In an unusual announcement on May 5, Apple announced that it was issuing an update to iOS that will reduce the information kept in the location cache on iPhones and iPads and that it will eliminate the backup of the information when the device is synced with iTunes. The company also said that turning off location services will erase the cache.
In addition to issuing iOS 4.3.3, Apple also issued a candid discussion of what the location cache does, why Apple uses it, and what information is gathered. The Q&A said that the location information is actually from a crowd-sourced location database, and what it’s storing are the locations of cell towers and WiFi access points.
This allows the device to tell you its location very quickly, and it has the advantage of working indoors, which GPS generally cannot. In the Q&A, Apple said that it never tracked the position of its users with iPhones or iPads, and that location data was used anonymously to build the database, subsets of which were provided to users for location services.
The company also said that the retention ofhuge quantities of location data was a bug, and the new version of iOS will reduce the retention time down to a week. The new version of iOS also prevents the iPhone or iPad from gathering location information when location services are turned off.
Apple’s announcement is good, if not unexpected, news. It was hard to imagine what use Apple might have for a year’s worth of location data stored on a phone and it was harder to imagine what might be done with it on a computer. The location database that Apple keeps, as long as it’s anonymous, provides a convenience for users, and of course it allows targeted information that may be advertising or simply a note that the next burger joint is two blocks ahead.
I should also add that I was having trouble imagining why Apple might have wanted to know the location of every iPhone in real time. It seemed that the quantity of data involved would overwhelm any tracking or analysis the company might be doing. It was hard to see what conceivable benefit thecompany would gain from having this information.
Google Needs to Follow Apples Example
The same is probably true about Android’s location cache. I’m pretty sure that Google keeps track of the location of vast numbers of cell sites and WiFi access points. The reason I’m sure is that when I turn on an Android device, it can pinpoint my location almost instantly, regardless of whether it’s in a position to have a view of GPS satellites or not.
Apparently one or more of the WiFi access points in my office is in Google’s database; when I turn on an Android device and as soon as it spots the AP, it knows the location. This is confirmed by the time I gave a relative one of my old APs, and for a month or so, her Android phone was convinced that she was in my office instead of nearly 200 miles away. Eventually Google apparently updated its database, and the location was correct.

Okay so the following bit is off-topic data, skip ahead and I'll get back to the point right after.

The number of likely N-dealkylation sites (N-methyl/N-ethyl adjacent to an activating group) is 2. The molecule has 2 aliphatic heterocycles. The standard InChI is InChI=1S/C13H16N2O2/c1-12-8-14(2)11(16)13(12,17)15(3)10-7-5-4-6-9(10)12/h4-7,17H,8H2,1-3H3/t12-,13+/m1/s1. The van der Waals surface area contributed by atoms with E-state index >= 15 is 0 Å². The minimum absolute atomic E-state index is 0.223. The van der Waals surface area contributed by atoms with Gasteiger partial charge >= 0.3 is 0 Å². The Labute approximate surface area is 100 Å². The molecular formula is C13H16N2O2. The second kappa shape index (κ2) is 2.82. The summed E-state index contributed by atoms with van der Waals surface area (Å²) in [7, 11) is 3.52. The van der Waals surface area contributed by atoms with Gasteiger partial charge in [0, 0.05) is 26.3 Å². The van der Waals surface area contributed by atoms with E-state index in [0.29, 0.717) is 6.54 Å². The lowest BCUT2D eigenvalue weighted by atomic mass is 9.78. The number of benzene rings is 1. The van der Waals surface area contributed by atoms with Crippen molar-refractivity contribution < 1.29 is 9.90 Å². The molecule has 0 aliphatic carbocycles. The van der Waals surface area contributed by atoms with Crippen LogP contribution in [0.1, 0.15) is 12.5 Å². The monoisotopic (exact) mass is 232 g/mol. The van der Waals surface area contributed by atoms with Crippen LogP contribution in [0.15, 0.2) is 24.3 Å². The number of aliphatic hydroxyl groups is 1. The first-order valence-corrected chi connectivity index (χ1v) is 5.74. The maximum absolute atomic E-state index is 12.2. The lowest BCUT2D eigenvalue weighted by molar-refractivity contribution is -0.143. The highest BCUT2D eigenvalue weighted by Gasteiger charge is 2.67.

While Apple is going to have to suffer through some questioning even though the company has done what it can to fix the problem while retaining the ability to use location-based services, there will be many people who see a vast conspiracy. The reality is that they should be looking at Google. The company has admitted that it tracked the location of WiFi access points while also gathering photos for its Street View feature in Google Maps.
So the more important question may be, what isGoogle doing with all of that location data? Is the company continuing to collect information from WiFi access points after it was forced to stop doing so with its Street View photo cars? The difference between Google and Apple is that Google is in the business of selling this location information in a variety of ways. One has to wonder if the access point in your living room is part of some great Google database that the company is selling to someone.
Chances are pretty good that it is, but protecting yourself is fairly easy. Even better, protecting yourself is something you should do anyway. Just turn on WPA encryption and the ID information of the access point is also encrypted. Google won’t be able to use it. It’s worth mentioning that this also means your neighbors and people on the street won’t be able to use your access to the Internet either, which is a good security practice.
I think it’s a point in Apple’s favor that the company fixed what was obviously becoming a public relations nightmare as quickly as it did. The issue of privacy in terms of location tracking is important, and while the company could have stalled and hoped the problem would go away, instead it stepped up to the plate and solved the problem.